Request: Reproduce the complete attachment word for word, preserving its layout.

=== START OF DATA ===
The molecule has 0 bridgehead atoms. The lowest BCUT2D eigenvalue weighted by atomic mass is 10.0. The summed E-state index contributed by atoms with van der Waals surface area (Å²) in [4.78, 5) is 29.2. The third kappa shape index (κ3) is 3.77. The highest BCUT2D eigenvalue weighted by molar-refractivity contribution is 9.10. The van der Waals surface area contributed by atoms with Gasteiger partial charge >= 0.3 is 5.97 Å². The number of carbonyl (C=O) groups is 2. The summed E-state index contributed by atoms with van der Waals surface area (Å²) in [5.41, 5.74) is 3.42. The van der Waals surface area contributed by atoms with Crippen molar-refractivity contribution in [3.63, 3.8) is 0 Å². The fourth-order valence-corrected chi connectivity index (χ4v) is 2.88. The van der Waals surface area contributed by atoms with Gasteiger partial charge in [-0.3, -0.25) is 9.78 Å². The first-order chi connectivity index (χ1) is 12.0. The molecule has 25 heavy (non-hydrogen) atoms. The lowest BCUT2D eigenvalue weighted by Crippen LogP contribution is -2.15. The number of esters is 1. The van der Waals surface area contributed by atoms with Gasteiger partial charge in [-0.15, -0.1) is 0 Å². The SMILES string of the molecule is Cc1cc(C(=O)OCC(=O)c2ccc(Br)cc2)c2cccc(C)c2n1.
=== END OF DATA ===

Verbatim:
The molecule has 0 bridgehead atoms. The lowest BCUT2D eigenvalue weighted by atomic mass is 10.0. The summed E-state index contributed by atoms with van der Waals surface area (Å²) in [4.78, 5) is 29.2. The third kappa shape index (κ3) is 3.77. The highest BCUT2D eigenvalue weighted by molar-refractivity contribution is 9.10. The van der Waals surface area contributed by atoms with Gasteiger partial charge >= 0.3 is 5.97 Å². The number of carbonyl (C=O) groups is 2. The summed E-state index contributed by atoms with van der Waals surface area (Å²) in [5.41, 5.74) is 3.42. The van der Waals surface area contributed by atoms with Crippen molar-refractivity contribution in [3.63, 3.8) is 0 Å². The fourth-order valence-corrected chi connectivity index (χ4v) is 2.88. The van der Waals surface area contributed by atoms with Gasteiger partial charge in [-0.3, -0.25) is 9.78 Å². The first-order chi connectivity index (χ1) is 12.0. The molecule has 25 heavy (non-hydrogen) atoms. The lowest BCUT2D eigenvalue weighted by Crippen LogP contribution is -2.15. The number of esters is 1. The van der Waals surface area contributed by atoms with Gasteiger partial charge in [-0.15, -0.1) is 0 Å². The SMILES string of the molecule is Cc1cc(C(=O)OCC(=O)c2ccc(Br)cc2)c2cccc(C)c2n1.